Each project had prepared a Google Doc in their breakout room with the key information participants would need to efficiently onboard to the project, including messaging tools, code repositories, design tools, shared drives, and more. The Docs also linked to the projects’ profiles on DemocracyLab, which offered even more detail about the project’s purpose, history, and progress.

On the Monday before the event, we asked a number of project leaders and volunteers to join us online to stress test the platform. We walked through the agenda for the day, with an emphasis on the transitions from one type of activity to another. This helped us identify numerous points of friction in the user experience, and to make important adjustments to our workflows and instructions.

100+ People Volunteered From Home

We “opened the doors” at 8:30 am Pacific time, and shared music and photos of past events to set the tone for the day. At 9:00 am we welcomed participants and began the program. This video recording captures the morning session, where expectations were established and projects were pitched. We gave projects the opportunity to record a one-minute video ahead of time, or to do a live pitch using a single slide that described their project, the scope of the day’s work, and the skills needed on their team.


Once the pitch process was complete, participants sorted themselves into project teams and entered the breakout rooms that had been established for them. The graph below shows how participation in the QiqoChat platform varied over the course of the day.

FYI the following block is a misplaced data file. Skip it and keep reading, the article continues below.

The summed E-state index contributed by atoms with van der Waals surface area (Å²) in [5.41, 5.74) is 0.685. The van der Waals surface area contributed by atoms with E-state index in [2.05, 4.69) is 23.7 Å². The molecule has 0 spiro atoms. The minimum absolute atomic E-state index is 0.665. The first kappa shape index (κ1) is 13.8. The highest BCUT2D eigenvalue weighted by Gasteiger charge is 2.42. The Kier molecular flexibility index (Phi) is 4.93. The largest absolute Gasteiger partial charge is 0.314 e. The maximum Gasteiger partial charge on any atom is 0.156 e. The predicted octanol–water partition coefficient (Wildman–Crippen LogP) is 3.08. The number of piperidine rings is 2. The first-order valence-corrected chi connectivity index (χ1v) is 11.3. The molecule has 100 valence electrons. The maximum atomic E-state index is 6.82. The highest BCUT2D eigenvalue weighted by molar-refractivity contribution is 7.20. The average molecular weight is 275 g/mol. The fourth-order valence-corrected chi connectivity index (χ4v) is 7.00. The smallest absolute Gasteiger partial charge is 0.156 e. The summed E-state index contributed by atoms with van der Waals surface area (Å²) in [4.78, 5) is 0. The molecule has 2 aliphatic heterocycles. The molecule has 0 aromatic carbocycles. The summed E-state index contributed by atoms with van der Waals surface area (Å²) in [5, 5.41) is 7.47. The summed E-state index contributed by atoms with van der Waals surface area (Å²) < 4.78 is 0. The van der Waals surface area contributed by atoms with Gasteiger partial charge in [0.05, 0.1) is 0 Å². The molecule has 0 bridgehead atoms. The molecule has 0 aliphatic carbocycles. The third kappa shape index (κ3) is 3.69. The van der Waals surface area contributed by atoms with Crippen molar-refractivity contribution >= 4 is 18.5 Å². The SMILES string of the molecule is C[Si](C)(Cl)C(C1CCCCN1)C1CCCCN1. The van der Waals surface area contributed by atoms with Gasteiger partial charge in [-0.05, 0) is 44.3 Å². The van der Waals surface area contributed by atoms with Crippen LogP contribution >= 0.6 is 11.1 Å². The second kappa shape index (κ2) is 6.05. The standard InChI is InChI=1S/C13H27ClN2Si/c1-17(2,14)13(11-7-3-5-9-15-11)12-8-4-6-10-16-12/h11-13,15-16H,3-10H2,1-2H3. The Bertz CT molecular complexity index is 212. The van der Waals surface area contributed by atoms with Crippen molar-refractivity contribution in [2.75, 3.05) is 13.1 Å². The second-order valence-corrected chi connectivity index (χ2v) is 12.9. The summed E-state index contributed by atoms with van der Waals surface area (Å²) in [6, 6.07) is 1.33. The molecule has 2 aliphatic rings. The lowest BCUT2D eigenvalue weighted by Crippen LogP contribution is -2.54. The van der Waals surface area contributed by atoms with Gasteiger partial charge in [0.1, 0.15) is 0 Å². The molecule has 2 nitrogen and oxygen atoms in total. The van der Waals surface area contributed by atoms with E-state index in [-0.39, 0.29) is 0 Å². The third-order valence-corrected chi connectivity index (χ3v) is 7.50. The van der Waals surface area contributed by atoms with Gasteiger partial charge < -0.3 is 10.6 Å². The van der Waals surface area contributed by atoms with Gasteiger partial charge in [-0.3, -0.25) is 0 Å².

This chart shows how the Zoom video minutes were allocated among the different rooms. Note that some groups chose to make greater use of the video call functionality than others, so time on the video calls does not necessarily correlate to the effort or productiveness of the group.


At 4:00 pm, groups were asked to reconvene in the General Session for final presentations. Team representatives were given three minutes each to share their progress over the course of the day. Representatives used Zoom’s screenshare feature to present directly from their machines. This video captures the final presentations and the accomplishments of each group.

Lessons Learned

As a whole, we were very pleased that we were able to continue our community’s forward momentum by pivoting from an in-person hackathon to an online event in 11 days. Convening online had some significant advantages, most notably transcending geography. While we’ve had a few project leaders fly into Seattle for past events, the online event was by far the most geographically diverse, with participants from across the US, and one each from England and Germany.